Do you really need all 13 nonclus indexes? Can some of those be combined at least? What are the usage stats on those indexes? What missing indexes does SQL "say" there are?

The best clustered index is the single most important for table performance. Thus, I wouldn't just willy-nilly change it.


#4

I very much doubt it ... however, I'm not sure if it would muck up the APP if I removed them. They look to be, mostly, for user-defined fields; I expect we have some of those, but I doubt we are using them all (I haven't had time to check yet). I suppose I could ask the vendor if its OK to drop ones on columns are we are not using.

There are some plain duplicate indexes there. I have no idea how they came about ...

IX_AAA
IX_BBB
etc. with the "IX_xxxx" naming convention
PK_PROJECTS (unique, primary key) : PRJ_ID
UX_PROJCTS_PRJ_ID (unique) : PRJ_ID

I'm guessing, from the name, that "UX_xxx" is a user-specific or user-specified index. How we managed to have one created which exactly matches another index is a surprise. I was planning to look at the CREATE DATE on that index to see if that sheds any light on why we might have it - or at least WHO to ask WHY we have it!

No point me adding a FILTER to the indexes (e.g. WHERE TheColumn IS NOT NULL), presumably?, because (as I understand it) unless that same filter is included in the query then SQL won't consider using that index - and I doubt that the APP does

WHERE     UserDefinedColumn ='AAA'
      AND UserDefinedColumn IS NOT NULL    -- which would match my filter

Seems like bit of an either-or there?!! I need to change it in order to find out if performance improves :slight_smile: but I agree, best not to do it willy-nilly. Bit frustrated that the Test Server is currently on previous-version (of both APP and SQL), but I suspect any test I run on that is likely to be formative in helping me decide.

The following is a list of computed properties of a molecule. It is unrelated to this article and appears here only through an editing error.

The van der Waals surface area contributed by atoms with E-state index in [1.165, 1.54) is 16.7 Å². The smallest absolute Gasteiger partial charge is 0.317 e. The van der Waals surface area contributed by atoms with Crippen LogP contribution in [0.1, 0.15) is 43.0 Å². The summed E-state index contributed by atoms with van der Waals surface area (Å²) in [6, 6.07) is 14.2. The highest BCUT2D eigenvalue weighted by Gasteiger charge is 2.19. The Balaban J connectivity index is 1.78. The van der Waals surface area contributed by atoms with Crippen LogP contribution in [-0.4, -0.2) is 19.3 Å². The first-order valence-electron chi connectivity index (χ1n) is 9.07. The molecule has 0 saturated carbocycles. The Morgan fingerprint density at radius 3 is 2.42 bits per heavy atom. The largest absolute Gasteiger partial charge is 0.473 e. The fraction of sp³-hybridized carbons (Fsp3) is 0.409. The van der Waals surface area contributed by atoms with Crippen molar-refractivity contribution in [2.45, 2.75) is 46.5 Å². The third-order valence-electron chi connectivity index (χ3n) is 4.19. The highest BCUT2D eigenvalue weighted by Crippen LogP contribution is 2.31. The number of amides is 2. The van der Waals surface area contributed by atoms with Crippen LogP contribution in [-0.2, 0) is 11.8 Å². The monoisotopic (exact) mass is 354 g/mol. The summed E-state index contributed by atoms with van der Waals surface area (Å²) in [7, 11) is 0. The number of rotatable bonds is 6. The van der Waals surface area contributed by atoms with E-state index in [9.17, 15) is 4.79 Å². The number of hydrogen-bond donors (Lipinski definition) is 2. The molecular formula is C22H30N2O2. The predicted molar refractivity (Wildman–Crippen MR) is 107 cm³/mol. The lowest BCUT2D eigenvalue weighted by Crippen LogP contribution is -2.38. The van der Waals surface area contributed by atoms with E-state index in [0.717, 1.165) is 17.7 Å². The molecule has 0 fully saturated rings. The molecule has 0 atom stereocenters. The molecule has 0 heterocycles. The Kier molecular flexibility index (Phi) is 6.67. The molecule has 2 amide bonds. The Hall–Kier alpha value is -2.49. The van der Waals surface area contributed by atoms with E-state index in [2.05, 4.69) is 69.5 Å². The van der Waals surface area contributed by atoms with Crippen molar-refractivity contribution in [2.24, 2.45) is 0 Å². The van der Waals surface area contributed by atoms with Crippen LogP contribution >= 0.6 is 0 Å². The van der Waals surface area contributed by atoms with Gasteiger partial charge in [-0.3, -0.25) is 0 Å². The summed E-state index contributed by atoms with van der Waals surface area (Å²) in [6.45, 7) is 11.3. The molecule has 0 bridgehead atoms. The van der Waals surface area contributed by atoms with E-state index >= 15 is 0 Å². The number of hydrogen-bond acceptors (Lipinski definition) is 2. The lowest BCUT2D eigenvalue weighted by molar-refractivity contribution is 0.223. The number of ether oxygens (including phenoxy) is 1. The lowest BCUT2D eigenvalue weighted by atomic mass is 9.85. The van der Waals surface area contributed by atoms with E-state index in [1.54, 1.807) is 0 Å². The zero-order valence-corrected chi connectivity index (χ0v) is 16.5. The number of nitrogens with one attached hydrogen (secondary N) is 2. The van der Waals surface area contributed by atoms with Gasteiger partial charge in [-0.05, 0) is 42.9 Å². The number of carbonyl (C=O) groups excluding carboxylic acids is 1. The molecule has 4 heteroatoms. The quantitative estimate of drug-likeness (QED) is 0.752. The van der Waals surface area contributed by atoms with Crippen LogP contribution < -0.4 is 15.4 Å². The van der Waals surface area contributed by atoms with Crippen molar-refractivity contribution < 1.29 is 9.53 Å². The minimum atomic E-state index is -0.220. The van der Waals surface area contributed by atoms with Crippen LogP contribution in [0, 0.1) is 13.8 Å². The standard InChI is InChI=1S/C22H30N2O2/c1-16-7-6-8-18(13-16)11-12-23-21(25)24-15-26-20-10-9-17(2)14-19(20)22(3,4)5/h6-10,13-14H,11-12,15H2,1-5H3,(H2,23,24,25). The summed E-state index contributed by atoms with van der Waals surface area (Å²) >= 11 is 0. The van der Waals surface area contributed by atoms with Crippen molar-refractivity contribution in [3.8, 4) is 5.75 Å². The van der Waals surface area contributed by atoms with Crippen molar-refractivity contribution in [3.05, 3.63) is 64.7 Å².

By the by, and I suspect this is fairly common, AND we've done it often in the past, but the situation I'm in never occurred to me as a risk before:

We wanted to upgrade a server
We decided to buy a new, faster, one
We set up the new server (in isolation) and tested it, with both the latest APP upgrade and a new version of SQL Server
We "Went Live" on the new server, re-migrating the data from the old server in a "closed period", in the knowledge that we had the old server on hand in case we needed to back out.
We planed to wait "a while" before upgrading the old server to become the new Test Platform "Just in case" we found that we had failed to migrate something rarely used on that server.

And now we find ourselves with NO test platform running the New Version - just at the moment in time when we have teething problems after going live with the new software.


#5

So do the existing missing index stats and index usage stats indicate a different clustered index is, or may be, needed? That's almost always the best indicator, and the minimum I would review before choosing a clus index. Certain other things often also need to be considered, but that is the minimum data needed to analyze clustering requirements.